Chimney swifts have slender bodies, very long, narrow, curved wings and short, tapered tails. They fly rapidly, with nearly constant wing beats, often twisting from side to side and banking erratically. They often give a distinctive, high-pitched chattering call while they are in flight, said Bill Mueller of the Western Great Lakes Bird and Bat Observatory, Belgium, WI, and an advisor to the working group.
“A lot of folks see and hear them in the evening and don’t realize they’re birds,” he said. “They think they’re bats.”
Because chimney swifts congregate in communal roosts before migrating in late summer/fall, it’s relatively easy to count them. Here’s how to count:
- Look for tall brick chimneys that are uncapped. Watch to see where swifts are feeding and congregating. Pick one or more nights from early August in northern Wisconsin through mid- to late September in southern Wisconsin. Observe the roost starting about 30 minutes before sunset until 10 minutes after the last swift enters the chimney. Count (or estimate) the number of swifts as they enter the chimney. It’s useful to count in groups of five or 10 birds at a time when many birds pour into the chimney in a short period of time.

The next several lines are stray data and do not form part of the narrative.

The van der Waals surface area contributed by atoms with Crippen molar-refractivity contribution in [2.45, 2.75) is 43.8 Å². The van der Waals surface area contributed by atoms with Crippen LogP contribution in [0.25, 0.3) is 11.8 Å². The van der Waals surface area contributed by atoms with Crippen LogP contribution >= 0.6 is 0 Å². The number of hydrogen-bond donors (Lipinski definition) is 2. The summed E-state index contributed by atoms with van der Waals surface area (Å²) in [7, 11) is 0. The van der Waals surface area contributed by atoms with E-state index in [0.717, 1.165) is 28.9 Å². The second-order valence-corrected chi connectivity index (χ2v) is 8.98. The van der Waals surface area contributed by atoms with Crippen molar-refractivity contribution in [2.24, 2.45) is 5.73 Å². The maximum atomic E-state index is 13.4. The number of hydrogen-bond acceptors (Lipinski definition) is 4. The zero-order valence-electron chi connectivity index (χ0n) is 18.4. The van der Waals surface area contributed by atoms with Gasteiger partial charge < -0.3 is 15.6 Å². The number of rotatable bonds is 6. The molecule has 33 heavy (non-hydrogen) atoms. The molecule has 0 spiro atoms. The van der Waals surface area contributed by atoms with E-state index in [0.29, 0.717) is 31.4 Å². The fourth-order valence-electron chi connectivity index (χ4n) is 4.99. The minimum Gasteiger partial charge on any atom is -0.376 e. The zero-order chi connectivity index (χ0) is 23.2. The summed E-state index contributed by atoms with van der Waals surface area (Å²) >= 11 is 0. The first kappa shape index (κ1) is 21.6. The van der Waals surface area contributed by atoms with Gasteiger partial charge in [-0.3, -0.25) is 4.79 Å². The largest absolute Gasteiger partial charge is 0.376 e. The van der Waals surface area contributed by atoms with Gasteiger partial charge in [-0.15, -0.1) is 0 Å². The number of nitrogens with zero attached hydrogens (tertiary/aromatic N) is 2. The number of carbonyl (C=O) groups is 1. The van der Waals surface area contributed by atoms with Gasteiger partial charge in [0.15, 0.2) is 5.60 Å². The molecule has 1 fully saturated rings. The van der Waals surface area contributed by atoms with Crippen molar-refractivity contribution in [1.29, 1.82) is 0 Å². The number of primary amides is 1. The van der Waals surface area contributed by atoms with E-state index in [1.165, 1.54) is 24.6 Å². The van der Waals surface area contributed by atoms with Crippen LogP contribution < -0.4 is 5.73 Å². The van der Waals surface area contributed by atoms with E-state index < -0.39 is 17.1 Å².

- Submit your data using one of two quick and easy ways.
- Enter the data on eBird.org. Go to the ebird-quick-start-guide for instructions. When eBird.org prompts for the location, map your roost site to an exact address or chimney. In the species comments section include general weather conditions, time when the first and last swifts entered the roost and type of building — residence, school, church, business, etc.
- Or, send the same information as above along with your name, address, email address, date and exact time of your survey at the roost to Sandy Schwab, 105 S. Marietta St., Verona, WI 53593 or email@example.com